Reach Us +44-1625-708989

Abstract

Contraceptive Method Preferences, Use and Satisfaction among Women of Reproductive Age (15-49 Years) in Umuahia, Abia State, Nigeria

Background: Low contraceptive practice is a major contributory factor to expansive population growth, high risk pregnancies, unsafe abortions, and sexually transmitted diseases. The study determined the pattern of use of contraceptive methods and associated factors among 232 women aged 15-49 years in Umuahia, Nigeria. Methods: A community-based cross sectional study using multistage sampling technique to select 232 participants was conducted. Data were collected by interviewer administered questionnaire. The Chi square test and binary logistic regression were used to assess association between contraceptive use and related factors. The knowledge of the women on contraceptives was assessed using 26 tested and scored questions. Results: The mean age of the women was 25.05 ± 5.33 years. Awareness of contraceptive was very high (96.6%), but their in-depth knowledge was low as only 12.5% had good knowledge about contraceptives. The Media (Radio/TV) was the main source of information (37.6%), followed by relatives/friends (31.4%). Ever use of contraceptives was 39.2%, while only 18.5% were currently using contraceptives. The most preferred and used contraceptive was condom (45.5%) which was considered satisfactory by the women. Fear of side effects (41.1%) was the main reason for non-use of any contraceptive method. Current use of contraceptives was associated with higher odds of being married (OR=3.280; P=0.025). Conclusion: Despite high contraceptive awareness, knowledge and current contraceptive use among the study population were low. Therefore, there is need to design more effective reproductive health programmes, including education targeted at these group of women, but especially the unmarried.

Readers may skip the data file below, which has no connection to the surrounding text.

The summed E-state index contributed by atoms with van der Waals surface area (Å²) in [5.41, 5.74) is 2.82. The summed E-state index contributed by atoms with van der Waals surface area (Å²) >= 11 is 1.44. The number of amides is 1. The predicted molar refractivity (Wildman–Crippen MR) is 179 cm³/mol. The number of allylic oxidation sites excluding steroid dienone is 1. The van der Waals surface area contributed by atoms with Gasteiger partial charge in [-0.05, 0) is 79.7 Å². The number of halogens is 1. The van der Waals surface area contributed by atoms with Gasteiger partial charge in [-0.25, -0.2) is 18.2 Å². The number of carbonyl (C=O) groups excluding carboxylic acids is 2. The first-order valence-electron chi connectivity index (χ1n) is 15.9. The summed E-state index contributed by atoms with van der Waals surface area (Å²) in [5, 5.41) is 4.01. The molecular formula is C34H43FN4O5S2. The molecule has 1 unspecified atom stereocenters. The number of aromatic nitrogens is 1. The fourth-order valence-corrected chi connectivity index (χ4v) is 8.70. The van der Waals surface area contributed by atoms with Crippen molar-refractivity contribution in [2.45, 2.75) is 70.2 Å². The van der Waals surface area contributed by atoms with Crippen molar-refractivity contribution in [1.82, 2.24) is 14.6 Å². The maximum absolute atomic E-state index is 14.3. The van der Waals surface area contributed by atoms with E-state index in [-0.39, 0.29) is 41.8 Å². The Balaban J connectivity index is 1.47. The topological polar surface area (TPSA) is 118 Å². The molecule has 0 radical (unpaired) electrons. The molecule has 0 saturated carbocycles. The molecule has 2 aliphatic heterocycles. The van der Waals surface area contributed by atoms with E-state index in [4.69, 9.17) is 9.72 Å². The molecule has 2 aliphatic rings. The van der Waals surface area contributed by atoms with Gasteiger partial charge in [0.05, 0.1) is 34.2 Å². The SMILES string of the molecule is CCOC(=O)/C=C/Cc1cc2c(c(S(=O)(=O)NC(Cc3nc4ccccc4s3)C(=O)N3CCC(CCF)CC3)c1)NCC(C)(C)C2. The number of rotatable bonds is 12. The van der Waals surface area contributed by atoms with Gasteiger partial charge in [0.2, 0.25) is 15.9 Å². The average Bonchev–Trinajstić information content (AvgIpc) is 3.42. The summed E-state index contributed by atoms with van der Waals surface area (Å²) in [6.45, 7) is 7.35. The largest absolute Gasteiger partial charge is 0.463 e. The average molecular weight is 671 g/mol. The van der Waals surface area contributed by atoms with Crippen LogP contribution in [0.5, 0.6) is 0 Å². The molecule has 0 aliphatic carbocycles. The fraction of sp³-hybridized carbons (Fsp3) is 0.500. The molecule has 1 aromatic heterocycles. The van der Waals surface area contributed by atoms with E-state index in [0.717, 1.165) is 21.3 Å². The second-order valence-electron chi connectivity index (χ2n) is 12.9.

Author(s):

Ukegbu AU, Onyeonoro UU, Nwokeukwu HI and Okafor GOC



Abstract | Full-Text | PDF

Share this  Facebook  Twitter  LinkedIn  Google+
Flyer image

Abstracted/Indexed in

  • Google Scholar
  • WorldCat